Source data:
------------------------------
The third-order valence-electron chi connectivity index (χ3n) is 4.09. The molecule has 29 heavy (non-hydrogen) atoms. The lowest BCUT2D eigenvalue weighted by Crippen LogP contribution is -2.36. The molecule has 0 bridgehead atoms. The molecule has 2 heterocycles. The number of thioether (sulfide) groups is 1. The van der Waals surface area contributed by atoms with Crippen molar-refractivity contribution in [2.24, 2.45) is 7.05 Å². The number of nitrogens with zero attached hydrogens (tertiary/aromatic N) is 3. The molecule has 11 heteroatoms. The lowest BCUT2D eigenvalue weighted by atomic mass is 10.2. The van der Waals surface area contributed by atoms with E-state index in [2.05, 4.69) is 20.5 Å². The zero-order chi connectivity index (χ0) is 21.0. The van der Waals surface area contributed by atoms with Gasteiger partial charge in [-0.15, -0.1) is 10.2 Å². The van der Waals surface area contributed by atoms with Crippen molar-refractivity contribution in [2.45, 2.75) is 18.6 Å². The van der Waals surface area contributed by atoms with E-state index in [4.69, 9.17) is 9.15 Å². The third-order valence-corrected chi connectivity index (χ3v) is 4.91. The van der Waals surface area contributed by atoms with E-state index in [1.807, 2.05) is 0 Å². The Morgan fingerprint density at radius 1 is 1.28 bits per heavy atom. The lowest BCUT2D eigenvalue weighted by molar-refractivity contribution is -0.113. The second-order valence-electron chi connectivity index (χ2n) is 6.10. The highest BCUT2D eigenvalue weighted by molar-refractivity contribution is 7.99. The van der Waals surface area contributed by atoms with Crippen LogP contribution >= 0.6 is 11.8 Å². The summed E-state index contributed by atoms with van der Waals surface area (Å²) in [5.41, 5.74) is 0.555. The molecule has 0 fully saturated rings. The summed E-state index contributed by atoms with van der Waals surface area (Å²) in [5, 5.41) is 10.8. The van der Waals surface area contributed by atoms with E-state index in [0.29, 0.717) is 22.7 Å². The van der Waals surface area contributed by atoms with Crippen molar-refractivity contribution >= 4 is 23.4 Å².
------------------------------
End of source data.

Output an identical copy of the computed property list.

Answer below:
The third-order valence-electron chi connectivity index (χ3n) is 4.09. The molecule has 29 heavy (non-hydrogen) atoms. The lowest BCUT2D eigenvalue weighted by Crippen LogP contribution is -2.36. The molecule has 0 bridgehead atoms. The molecule has 2 heterocycles. The number of thioether (sulfide) groups is 1. The van der Waals surface area contributed by atoms with Crippen molar-refractivity contribution in [2.24, 2.45) is 7.05 Å². The number of nitrogens with zero attached hydrogens (tertiary/aromatic N) is 3. The molecule has 11 heteroatoms. The lowest BCUT2D eigenvalue weighted by atomic mass is 10.2. The van der Waals surface area contributed by atoms with E-state index in [2.05, 4.69) is 20.5 Å². The zero-order chi connectivity index (χ0) is 21.0. The van der Waals surface area contributed by atoms with Gasteiger partial charge in [-0.15, -0.1) is 10.2 Å². The van der Waals surface area contributed by atoms with Crippen molar-refractivity contribution in [2.45, 2.75) is 18.6 Å². The van der Waals surface area contributed by atoms with E-state index in [4.69, 9.17) is 9.15 Å². The third-order valence-corrected chi connectivity index (χ3v) is 4.91. The van der Waals surface area contributed by atoms with E-state index in [1.807, 2.05) is 0 Å². The Morgan fingerprint density at radius 1 is 1.28 bits per heavy atom. The lowest BCUT2D eigenvalue weighted by molar-refractivity contribution is -0.113. The second-order valence-electron chi connectivity index (χ2n) is 6.10. The highest BCUT2D eigenvalue weighted by molar-refractivity contribution is 7.99. The van der Waals surface area contributed by atoms with Crippen LogP contribution >= 0.6 is 11.8 Å². The summed E-state index contributed by atoms with van der Waals surface area (Å²) in [5.41, 5.74) is 0.555. The molecule has 0 fully saturated rings. The summed E-state index contributed by atoms with van der Waals surface area (Å²) in [5, 5.41) is 10.8. The van der Waals surface area contributed by atoms with E-state index in [0.29, 0.717) is 22.7 Å². The van der Waals surface area contributed by atoms with Crippen molar-refractivity contribution >= 4 is 23.4 Å².